# Category of Field has no initial object

Why the category of Field has no initial object? (see page $47$ of Horst Herrlich, George E. Strecker "Category Theory")

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Think about what the characteristic of an initial object must be. – Qiaochu Yuan Nov 12 '11 at 21:52
Since there are no maps between fields of different characteristic, it is not very useful to lump them all together into a single category. – GEdgar Nov 12 '11 at 22:49
If there were a field that mapped into all finite fields, what kind of problems might you have (especially since all those maps must be injective)? – Jon Beardsley Nov 12 '11 at 23:21

Note that in the category of all fields, given any field $\mathbf{F}$ there is always a different field $\mathbf{K}$ such that there are no field homomorphisms from $\mathbf{F}$ to $\mathbf{K}$ nor from $\mathbf{K}$ to $\mathbf{F}$. Therefore, there can be neither an initial nor a terminal object (because the former requires maps into every object, and the latter requires maps from every object).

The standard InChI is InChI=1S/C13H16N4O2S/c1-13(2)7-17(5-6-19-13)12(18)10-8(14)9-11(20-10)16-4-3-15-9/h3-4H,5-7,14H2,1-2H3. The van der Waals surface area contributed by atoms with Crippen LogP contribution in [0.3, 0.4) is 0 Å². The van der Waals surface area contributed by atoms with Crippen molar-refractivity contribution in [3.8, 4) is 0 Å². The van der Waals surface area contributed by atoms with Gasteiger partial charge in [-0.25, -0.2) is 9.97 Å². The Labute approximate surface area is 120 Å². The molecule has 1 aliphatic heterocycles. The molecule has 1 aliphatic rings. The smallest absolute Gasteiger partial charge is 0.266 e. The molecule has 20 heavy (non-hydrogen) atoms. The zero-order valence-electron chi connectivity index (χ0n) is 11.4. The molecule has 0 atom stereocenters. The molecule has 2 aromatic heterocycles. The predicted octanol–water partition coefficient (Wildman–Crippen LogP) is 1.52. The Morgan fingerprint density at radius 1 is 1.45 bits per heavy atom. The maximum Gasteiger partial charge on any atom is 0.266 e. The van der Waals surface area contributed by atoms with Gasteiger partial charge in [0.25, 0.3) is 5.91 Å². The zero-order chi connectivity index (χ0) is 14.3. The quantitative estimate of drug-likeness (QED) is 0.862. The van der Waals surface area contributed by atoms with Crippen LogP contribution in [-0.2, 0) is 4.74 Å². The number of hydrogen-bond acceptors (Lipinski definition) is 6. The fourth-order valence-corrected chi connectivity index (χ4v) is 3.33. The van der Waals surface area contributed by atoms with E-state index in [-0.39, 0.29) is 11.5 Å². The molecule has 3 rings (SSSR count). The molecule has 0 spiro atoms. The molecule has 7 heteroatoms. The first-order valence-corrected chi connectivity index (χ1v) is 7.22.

Now, if you change to the category of $\mathbf{Field}_{p}$, where $p$ is either a prime or $0$, and this is the category of all fields of characteristic $p$, then this category does have an initial object, namely the prime field of characteristic $p$: $\mathbf{F}_p$ for $p\gt 0$, and $\mathbb{Q}$ for $p=0$.
Is there a nice functor from $\mathbf{Field}_p\to\mathbf{Field}_{p+1}$ that takes $\mathbb{F}_p$ to $\mathbb{F}_{p+1}$, and you could somehow (ignoring cardinality and universe issues) form the category of fields of characteristic zero as the colimit of these categories (I'm not even sure we have colimits in $\mathbf{Cat}$). – Jon Beardsley Nov 12 '11 at 23:58
@JBeardz First, I assume you mean somehow go from $\mathbf{Field}_{p(k)}$ to $\mathbf{Field}_{p(k+1)}$, where $p(k)$ is the $k$th prime? (Otherwise, that only makes sense for $p=2$...). I don't think so, but I could be wrong. Note, though, that you can construct fields of characteristic zero with fields of finite characteristic: if you take a nontrivial ultraproduct of all the prime fields of positive characteristic, then you get a field of characteristic zero... (this was one of the questions in my Oral Qualifying...) – Arturo Magidin Nov 13 '11 at 0:56